Screenshot - Jan. 11

A screenshot of the city commission's Jan. 11 meeting.

At the first Frankfort City Commission meeting of 2021 on Monday, an almost entirely new group dived headfirst into some of the city’s biggest projects.

First on the table for discussion, after the commission received an update from Melanie Van Houten of Josephine Sculpture Park, was the hiring of a new city manager.

Interim City Manager Tom Russell has served since the August firing of former City Manager Keith Parker. Russell also handles emergency management director duties for the city and county.

All commissioners, as well as new Mayor Layne Wilkerson, have expressed support for a wide search for candidates. The most discussed issues regarding the search on Monday were the timeline for hiring and the input process to determine criteria for selection.

Commissioners Katrisha Waldridge and Kyle Thompson expressed support for a speedy timeline during which the commission could hire a new city manager.

“I feel that we need to stick to a stringent timeline, one that is aggressive,” Waldridge said. “… I think that anyone should apply for this, but we need to stick to our date of closing and not keep extending it out, so we can get Mr. Russell over back to his role of emergency management director.”

Commissioner Kelly May said the commission needs to pick a new city manager “as soon as possible,” but pointed out that the city will be considering its budget for the next fiscal year this spring. May said that his discussions with Russell lead him to believe that it might be better to leave Russell in his current position up to that time.

Unger agreed that the commission needs to move quickly, but she also raised the possibility of switching to a different form of government. She cited conversations she’s had with residents about that. Frankfort has long had a city manager form of government, in which the city manager leads the daily operations of City Hall.

“I’m a little hesitant to rush on this,” Unger said. “… I do agree that we need to get moving on it, but I’m not ready to rush. I know there’s also some discussion of whether or not we have the right form of government. I want us to really think about this and talk about it before we move too fast.”

Discussion of the matter ended with Thompson and Waldridge asking commissioners to send names of citizens to Mayor Layne Wilkerson for consideration of forming a citizen committee that could provide input on the process for hiring a new city manager.


Several members of the commission raised concerns about the city’s potential $2.5 million investment in a new YMCA facility. A draft agreement between the city and the YMCA of Central Kentucky has yet to be signed. The city money would help build a new YMCA in downtown Frankfort on the now-vacant Parcel B land where the Frankfort Convention Center once stood.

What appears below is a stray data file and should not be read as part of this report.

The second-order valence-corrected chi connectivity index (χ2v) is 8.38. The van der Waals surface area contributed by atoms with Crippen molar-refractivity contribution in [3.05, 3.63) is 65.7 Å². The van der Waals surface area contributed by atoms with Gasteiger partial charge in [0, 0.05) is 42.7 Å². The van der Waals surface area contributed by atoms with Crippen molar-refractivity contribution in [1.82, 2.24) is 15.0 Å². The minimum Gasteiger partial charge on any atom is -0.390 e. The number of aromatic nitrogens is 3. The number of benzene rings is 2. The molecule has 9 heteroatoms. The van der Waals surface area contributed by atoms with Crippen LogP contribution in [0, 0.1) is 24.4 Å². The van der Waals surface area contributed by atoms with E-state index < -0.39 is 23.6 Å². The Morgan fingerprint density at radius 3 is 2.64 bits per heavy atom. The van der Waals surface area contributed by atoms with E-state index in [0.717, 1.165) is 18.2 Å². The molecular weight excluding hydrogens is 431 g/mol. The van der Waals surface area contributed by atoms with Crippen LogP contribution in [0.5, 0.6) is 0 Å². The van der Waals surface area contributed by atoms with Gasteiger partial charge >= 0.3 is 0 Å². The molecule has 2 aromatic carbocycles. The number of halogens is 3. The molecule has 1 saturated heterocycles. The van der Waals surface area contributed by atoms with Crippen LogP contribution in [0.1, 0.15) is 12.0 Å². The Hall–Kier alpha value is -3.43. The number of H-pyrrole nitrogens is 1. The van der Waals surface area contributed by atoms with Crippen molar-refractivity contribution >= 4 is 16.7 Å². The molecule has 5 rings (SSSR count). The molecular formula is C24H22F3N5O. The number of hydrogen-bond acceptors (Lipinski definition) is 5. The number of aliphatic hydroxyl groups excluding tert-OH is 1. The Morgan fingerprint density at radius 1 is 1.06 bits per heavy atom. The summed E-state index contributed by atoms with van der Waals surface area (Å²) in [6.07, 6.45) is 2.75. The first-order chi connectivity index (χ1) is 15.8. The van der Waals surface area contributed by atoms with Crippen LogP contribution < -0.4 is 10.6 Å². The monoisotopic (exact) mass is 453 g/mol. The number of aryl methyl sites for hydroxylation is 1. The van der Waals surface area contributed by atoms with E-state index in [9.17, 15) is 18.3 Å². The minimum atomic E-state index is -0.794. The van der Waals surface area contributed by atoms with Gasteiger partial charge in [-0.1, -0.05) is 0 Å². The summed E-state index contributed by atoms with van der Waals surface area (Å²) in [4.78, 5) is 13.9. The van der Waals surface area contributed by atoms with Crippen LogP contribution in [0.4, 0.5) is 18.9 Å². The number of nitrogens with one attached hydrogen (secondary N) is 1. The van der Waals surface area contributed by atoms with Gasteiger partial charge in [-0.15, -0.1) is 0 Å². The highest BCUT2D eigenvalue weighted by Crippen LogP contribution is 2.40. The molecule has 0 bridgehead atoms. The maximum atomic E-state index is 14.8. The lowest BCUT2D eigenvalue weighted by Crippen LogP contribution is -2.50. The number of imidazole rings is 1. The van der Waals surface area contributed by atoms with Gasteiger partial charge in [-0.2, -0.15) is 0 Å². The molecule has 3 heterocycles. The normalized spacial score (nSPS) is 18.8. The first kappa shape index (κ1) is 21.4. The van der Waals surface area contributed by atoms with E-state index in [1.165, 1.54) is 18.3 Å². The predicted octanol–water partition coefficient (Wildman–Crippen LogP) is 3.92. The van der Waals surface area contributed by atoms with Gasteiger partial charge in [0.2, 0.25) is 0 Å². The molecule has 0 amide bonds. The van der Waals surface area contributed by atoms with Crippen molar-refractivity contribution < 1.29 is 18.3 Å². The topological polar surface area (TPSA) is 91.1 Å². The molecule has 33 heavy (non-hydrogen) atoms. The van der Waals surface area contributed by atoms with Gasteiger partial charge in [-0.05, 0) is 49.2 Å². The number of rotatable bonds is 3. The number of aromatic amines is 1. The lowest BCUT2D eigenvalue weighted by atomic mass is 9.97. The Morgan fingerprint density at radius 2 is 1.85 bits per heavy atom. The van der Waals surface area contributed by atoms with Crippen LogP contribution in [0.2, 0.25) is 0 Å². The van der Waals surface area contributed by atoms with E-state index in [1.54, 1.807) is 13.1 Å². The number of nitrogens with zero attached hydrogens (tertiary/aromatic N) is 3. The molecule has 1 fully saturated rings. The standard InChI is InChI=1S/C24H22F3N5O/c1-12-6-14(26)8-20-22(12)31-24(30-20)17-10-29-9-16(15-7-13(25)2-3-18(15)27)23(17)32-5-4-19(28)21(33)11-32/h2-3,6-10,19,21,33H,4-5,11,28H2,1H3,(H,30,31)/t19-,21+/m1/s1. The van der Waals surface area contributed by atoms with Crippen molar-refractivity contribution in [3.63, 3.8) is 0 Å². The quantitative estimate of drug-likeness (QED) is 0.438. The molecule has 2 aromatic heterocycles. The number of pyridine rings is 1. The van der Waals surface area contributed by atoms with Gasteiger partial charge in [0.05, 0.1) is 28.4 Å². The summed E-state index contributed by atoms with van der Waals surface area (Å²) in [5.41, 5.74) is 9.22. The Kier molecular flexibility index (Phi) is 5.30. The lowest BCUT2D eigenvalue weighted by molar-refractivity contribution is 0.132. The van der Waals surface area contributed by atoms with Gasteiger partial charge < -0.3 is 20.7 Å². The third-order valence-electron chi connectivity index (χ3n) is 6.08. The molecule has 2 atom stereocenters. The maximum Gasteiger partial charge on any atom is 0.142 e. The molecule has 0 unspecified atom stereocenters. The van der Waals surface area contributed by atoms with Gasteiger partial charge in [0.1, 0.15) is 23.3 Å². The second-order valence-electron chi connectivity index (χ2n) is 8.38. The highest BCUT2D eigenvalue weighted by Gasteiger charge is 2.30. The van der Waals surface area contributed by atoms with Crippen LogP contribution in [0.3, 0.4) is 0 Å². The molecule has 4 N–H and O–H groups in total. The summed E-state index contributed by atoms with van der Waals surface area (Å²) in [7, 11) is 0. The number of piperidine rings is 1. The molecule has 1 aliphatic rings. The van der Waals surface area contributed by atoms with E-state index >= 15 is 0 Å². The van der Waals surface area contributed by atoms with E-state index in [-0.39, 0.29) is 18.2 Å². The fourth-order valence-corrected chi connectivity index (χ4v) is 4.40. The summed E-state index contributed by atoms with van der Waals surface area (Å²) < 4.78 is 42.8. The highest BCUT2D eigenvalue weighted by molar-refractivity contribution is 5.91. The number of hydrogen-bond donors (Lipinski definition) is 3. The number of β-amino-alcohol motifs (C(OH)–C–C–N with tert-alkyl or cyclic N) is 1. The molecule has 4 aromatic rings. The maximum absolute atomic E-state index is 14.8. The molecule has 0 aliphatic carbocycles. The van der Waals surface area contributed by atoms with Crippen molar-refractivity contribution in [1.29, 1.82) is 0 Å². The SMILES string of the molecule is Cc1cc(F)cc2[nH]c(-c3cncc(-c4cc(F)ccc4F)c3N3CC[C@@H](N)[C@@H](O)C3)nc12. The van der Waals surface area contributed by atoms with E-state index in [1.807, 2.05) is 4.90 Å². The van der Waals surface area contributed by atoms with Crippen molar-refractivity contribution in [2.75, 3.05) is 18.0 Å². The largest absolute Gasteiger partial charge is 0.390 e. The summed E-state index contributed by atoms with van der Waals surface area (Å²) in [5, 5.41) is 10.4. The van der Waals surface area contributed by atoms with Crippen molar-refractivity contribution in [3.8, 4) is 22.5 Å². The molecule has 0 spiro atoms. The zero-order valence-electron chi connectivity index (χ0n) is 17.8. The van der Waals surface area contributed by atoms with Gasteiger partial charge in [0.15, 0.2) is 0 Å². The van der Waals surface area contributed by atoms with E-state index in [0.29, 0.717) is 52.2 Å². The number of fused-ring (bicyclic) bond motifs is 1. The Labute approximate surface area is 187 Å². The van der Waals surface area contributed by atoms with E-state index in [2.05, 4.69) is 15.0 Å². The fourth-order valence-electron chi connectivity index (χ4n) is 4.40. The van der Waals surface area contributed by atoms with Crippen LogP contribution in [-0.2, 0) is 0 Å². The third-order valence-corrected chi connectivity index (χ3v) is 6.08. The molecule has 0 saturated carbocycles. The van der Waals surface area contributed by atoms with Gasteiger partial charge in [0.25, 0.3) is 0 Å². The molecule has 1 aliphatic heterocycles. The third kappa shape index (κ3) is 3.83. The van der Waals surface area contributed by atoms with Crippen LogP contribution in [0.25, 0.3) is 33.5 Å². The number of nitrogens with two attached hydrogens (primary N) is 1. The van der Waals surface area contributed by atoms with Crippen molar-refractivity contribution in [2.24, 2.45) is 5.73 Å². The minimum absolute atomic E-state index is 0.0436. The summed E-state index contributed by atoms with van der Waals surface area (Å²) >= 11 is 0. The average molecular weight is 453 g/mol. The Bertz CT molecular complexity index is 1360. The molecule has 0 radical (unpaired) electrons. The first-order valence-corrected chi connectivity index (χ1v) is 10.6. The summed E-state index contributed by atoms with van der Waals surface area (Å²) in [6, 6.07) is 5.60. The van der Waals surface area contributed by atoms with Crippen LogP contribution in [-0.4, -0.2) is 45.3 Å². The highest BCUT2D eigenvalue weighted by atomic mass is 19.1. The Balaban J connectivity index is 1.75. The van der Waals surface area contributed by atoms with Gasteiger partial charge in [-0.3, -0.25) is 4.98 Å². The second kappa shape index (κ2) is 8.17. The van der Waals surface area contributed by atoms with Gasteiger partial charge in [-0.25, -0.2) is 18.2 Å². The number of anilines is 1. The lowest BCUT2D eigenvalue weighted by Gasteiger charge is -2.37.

“I have some issue with an allocation of $2.5 million,” Thompson said. “… I do understand our history with the YMCA. I’m a product of YMCA activities, but I want some more assurances not only with timeline but what the facilities will hold.”

City staff, including Russell and City Attorney Laura Ross, pointed to wording in the current draft agreement with the YMCA that should the YMCA of Central Kentucky choose to alter the proposed 30,000-square-foot size for the facility, the city would be able to reconsider its funding commitment.

Waldridge, who has in the past has suggested that the city could create its own health and fitness facility that would function similarly, said that she is in support of the YMCA but wants to ensure that it meets the community’s needs.

May stressed that while $2.5 million is a lot of money, it’s not near the amount that a potentially city-run facility would cost.

“$2.5 million is a one-time (payment) and then we’re done,” May said. “My concern is that if we don’t follow this route, what is the alternative? I feel like this is a $2.5 million one-time investment versus creating our own facility — I would assume that’s a much greater financial commitment.”

Wilkerson said that he would bring up the commission’s concerns in a meeting he has scheduled with the YMCA of Central Kentucky, and directed staff to schedule representatives from the YMCA to speak with the commission about their plans at a future meeting.

The last time such a meeting was held was early 2020.

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